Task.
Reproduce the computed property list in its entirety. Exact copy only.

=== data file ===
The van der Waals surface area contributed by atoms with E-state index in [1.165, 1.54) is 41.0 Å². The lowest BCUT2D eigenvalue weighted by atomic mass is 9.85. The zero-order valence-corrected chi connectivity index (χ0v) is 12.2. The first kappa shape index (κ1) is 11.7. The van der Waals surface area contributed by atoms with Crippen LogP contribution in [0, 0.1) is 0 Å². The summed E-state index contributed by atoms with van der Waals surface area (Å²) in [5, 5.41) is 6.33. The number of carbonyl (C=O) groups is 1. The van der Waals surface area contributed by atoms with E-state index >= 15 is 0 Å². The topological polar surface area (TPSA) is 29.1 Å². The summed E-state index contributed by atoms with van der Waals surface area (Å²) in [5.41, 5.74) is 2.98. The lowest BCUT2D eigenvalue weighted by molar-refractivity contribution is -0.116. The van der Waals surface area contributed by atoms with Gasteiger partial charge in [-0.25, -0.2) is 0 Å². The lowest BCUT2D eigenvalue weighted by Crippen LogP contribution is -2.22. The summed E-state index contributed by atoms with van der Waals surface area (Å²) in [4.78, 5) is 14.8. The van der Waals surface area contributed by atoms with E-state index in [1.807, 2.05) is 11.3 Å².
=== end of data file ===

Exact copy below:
The van der Waals surface area contributed by atoms with E-state index in [1.165, 1.54) is 41.0 Å². The lowest BCUT2D eigenvalue weighted by atomic mass is 9.85. The zero-order valence-corrected chi connectivity index (χ0v) is 12.2. The first kappa shape index (κ1) is 11.7. The van der Waals surface area contributed by atoms with Crippen LogP contribution in [0, 0.1) is 0 Å². The summed E-state index contributed by atoms with van der Waals surface area (Å²) in [5, 5.41) is 6.33. The number of carbonyl (C=O) groups is 1. The van der Waals surface area contributed by atoms with E-state index >= 15 is 0 Å². The topological polar surface area (TPSA) is 29.1 Å². The summed E-state index contributed by atoms with van der Waals surface area (Å²) in [5.41, 5.74) is 2.98. The lowest BCUT2D eigenvalue weighted by molar-refractivity contribution is -0.116. The van der Waals surface area contributed by atoms with Gasteiger partial charge in [-0.25, -0.2) is 0 Å². The lowest BCUT2D eigenvalue weighted by Crippen LogP contribution is -2.22. The summed E-state index contributed by atoms with van der Waals surface area (Å²) in [4.78, 5) is 14.8. The van der Waals surface area contributed by atoms with E-state index in [1.807, 2.05) is 11.3 Å².